Yumthang: Valley of Flowers Under the Snow

I first heard of Yumthang Valley after visiting the original Valley of Flowers in 2010. I was looking for similar places and Yumthang showed up as the Valley of Flowers of Sikkim along with some other places in other states such as Dzukou Valley in Nagaland and Kas Plateau in Maharashtra. Fortunately, I have gradually managed to cover most of them over the years, although not necessarily in the peak blooming season. Since Sikkim itself was eluding me, Yumthang also remained elusive… Untill this January. So, I finally visited it, but in the winter, when it was under a thick blanket of snow and no flowers to speak of… except one.
A resilient winter bloom.

Gangtok to Lachung

We started from Gangtok early in the morning and I was relieved to escape Gangtok, which was too big a city for my liking. Initially the landscapes were not particularly remarkable till Mangan, which is known for cardamom cultivation. After that, assessment gained altitude, the views started improving. First noteworthy place was CHungthang, where Lachen and Lachung Rivers, flowing through the eponymous villages, form the river Teesta.  There is a phydel project here, along with an army camp and even a gurudwara. We also came accross a few waterfalls after that.
Chungthang: Where Teesta is Born
Waterfall on the way to Lachung.
Finally we reached Lachung, where our stay had been arranged in a newly built hotel. Lachung is a small place by the side of the river with many hotels. It was already too late for any kind of sightseeing, so we just walked around a bit in the village and spotted some prayer flags and a dog.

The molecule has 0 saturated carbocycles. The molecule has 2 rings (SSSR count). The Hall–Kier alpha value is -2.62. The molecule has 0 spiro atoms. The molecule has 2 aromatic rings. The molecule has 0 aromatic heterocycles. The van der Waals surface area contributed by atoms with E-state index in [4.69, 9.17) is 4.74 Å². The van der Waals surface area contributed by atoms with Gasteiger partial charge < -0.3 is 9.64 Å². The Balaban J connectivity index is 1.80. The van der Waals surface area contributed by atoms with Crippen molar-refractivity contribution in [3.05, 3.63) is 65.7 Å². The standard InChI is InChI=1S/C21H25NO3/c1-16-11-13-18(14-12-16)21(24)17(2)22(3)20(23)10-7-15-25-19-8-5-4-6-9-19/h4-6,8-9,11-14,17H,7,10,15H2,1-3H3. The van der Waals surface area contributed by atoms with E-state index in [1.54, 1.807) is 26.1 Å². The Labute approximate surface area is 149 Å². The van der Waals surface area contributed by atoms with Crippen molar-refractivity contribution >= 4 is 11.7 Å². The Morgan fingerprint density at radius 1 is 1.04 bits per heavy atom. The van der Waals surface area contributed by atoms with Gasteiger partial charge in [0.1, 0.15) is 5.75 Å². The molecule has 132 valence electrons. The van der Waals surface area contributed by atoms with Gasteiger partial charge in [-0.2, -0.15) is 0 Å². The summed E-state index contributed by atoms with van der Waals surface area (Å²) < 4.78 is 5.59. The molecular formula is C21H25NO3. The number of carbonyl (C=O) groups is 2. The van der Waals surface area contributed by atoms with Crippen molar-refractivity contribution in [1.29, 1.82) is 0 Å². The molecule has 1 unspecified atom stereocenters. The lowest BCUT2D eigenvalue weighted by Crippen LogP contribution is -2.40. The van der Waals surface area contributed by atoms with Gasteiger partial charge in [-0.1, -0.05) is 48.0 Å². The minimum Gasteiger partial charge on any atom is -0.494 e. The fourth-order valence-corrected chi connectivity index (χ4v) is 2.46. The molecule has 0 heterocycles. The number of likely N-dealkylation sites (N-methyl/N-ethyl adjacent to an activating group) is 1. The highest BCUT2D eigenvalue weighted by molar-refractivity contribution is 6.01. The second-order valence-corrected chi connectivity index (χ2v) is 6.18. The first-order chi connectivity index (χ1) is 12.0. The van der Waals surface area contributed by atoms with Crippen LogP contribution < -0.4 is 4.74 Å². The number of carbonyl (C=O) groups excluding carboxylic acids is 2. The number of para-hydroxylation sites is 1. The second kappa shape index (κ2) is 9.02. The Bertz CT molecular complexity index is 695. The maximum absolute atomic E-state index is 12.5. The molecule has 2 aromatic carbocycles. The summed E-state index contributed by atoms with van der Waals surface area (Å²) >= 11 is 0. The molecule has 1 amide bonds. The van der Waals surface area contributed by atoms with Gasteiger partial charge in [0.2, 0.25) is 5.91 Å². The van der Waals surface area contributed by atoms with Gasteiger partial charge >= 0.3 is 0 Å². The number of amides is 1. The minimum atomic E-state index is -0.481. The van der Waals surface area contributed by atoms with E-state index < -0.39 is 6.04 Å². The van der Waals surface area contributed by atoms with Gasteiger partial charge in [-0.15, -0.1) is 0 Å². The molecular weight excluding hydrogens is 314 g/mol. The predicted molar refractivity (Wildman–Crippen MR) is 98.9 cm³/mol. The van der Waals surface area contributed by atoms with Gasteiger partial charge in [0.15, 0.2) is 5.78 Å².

Hotel in Lachung
Lachung village scenes.

Lachung to Yumthang Valley

We started early in the morning. The news from the valley was that due to heavy snowfall we may not reach the valley and simply enjoy snow after travelling halfway to the valley. I was not happy with this prospect at all but nevertheless, the drive started.

The drive begins…
We mostly drove along the river and the views improved as we left the village behind. Thankfully the day was cl longear and a few peaks were visible. After a while we spotted a yak and stopped the car in excitement. There were a few more nearby. However, none of them had the minimal regard for the visitors and no one bothered to pose for the camera and kept walking towards the peaks. After a few futile minutes, we got back to the car and moved on.
Yaks en route
After a while, we reached the official entry point of Shingba Rhododendron Sanctuary, which is the official name of the protected area around Yumthang Valley. There is an entry gate here but there was no one issuing tickets. I don’t know if it is always wood they disappear during the winter. Anyway, we moved on after a few more photographs. Lachung did not really have any snow but after this point, everything seemed snowfall. Rhododendron trees, Yumthangs pièce de résistance, were everywhere on both sides of the road, but they were morose and overwhelmed by all the snow.
Entry Gate: Shingba Rhododendron Sanctuary
Another one from the road
Many other tourist vehicles had crossed us but the area seemed desolated in general. However, all that changed after 15 minutes as we suddenly reached a point of commotion. Apparently the cars were not going beyond that point and the main valley was still 10 KMs away. Most tourists had gathered there and starting to throw snowballs at each other (because they have seen that it movies). W left the car and started walking forward, hoping to leave the crowd behind but i noticed that there was an even bigger crowd at one point. I peeked through the shoulders of the people and finally a surreal.sight unfolded!
You are not dreaming… or maybe you are…
There were a couple of locals selling refreshments, not just any refreshment but whiskey and rum, along with boiled eggs and fried gram. I think it was a heavenly combo in a snow-covered, January morning. It may not be a big deal in other country but Indian authorities are generally known for killjoy regulations and alcohol is definitely something that can trigger them. But Sikkim is a different land, a different kingdom. They don’t care about such things. These revolutionary entrepreneurs should expand to other states.
View through the Prayer Flags